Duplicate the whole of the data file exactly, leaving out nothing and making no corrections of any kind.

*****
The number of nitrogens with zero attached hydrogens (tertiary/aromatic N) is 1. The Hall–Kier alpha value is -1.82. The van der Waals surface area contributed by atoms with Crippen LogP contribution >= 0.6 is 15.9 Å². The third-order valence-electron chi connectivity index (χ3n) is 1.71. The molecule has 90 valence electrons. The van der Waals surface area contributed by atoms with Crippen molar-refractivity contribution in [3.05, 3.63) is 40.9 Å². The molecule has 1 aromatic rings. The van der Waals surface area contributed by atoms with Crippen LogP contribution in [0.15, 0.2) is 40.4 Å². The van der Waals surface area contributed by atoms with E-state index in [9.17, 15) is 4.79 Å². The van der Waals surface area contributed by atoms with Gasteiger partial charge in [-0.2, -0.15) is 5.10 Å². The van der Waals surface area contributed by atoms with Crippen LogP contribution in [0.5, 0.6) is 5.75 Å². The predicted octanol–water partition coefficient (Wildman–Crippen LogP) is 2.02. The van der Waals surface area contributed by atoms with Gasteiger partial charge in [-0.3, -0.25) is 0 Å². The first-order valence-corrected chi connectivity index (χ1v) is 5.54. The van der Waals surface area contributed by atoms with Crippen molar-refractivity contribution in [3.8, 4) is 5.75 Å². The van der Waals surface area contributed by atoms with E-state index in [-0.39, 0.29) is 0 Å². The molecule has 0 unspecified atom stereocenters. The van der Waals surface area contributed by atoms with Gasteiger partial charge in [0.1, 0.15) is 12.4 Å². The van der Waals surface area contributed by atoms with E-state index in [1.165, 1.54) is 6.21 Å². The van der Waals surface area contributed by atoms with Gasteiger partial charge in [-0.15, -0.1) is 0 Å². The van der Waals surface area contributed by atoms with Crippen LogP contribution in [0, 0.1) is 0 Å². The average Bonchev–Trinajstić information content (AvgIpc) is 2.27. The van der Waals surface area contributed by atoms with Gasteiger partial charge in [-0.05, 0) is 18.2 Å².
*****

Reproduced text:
The number of nitrogens with zero attached hydrogens (tertiary/aromatic N) is 1. The Hall–Kier alpha value is -1.82. The van der Waals surface area contributed by atoms with Crippen LogP contribution >= 0.6 is 15.9 Å². The third-order valence-electron chi connectivity index (χ3n) is 1.71. The molecule has 90 valence electrons. The van der Waals surface area contributed by atoms with Crippen molar-refractivity contribution in [3.05, 3.63) is 40.9 Å². The molecule has 1 aromatic rings. The van der Waals surface area contributed by atoms with Crippen LogP contribution in [0.15, 0.2) is 40.4 Å². The van der Waals surface area contributed by atoms with E-state index in [9.17, 15) is 4.79 Å². The van der Waals surface area contributed by atoms with Gasteiger partial charge in [-0.2, -0.15) is 5.10 Å². The van der Waals surface area contributed by atoms with Crippen LogP contribution in [0.5, 0.6) is 5.75 Å². The predicted octanol–water partition coefficient (Wildman–Crippen LogP) is 2.02. The van der Waals surface area contributed by atoms with Gasteiger partial charge in [-0.3, -0.25) is 0 Å². The first-order valence-corrected chi connectivity index (χ1v) is 5.54. The van der Waals surface area contributed by atoms with Crippen molar-refractivity contribution in [3.8, 4) is 5.75 Å². The van der Waals surface area contributed by atoms with E-state index in [-0.39, 0.29) is 0 Å². The molecule has 0 unspecified atom stereocenters. The van der Waals surface area contributed by atoms with Gasteiger partial charge in [0.1, 0.15) is 12.4 Å². The van der Waals surface area contributed by atoms with E-state index in [1.165, 1.54) is 6.21 Å². The van der Waals surface area contributed by atoms with Gasteiger partial charge in [-0.15, -0.1) is 0 Å². The van der Waals surface area contributed by atoms with Crippen LogP contribution in [0, 0.1) is 0 Å². The average Bonchev–Trinajstić information content (AvgIpc) is 2.27. The van der Waals surface area contributed by atoms with Gasteiger partial charge in [-0.05, 0) is 18.2 Å².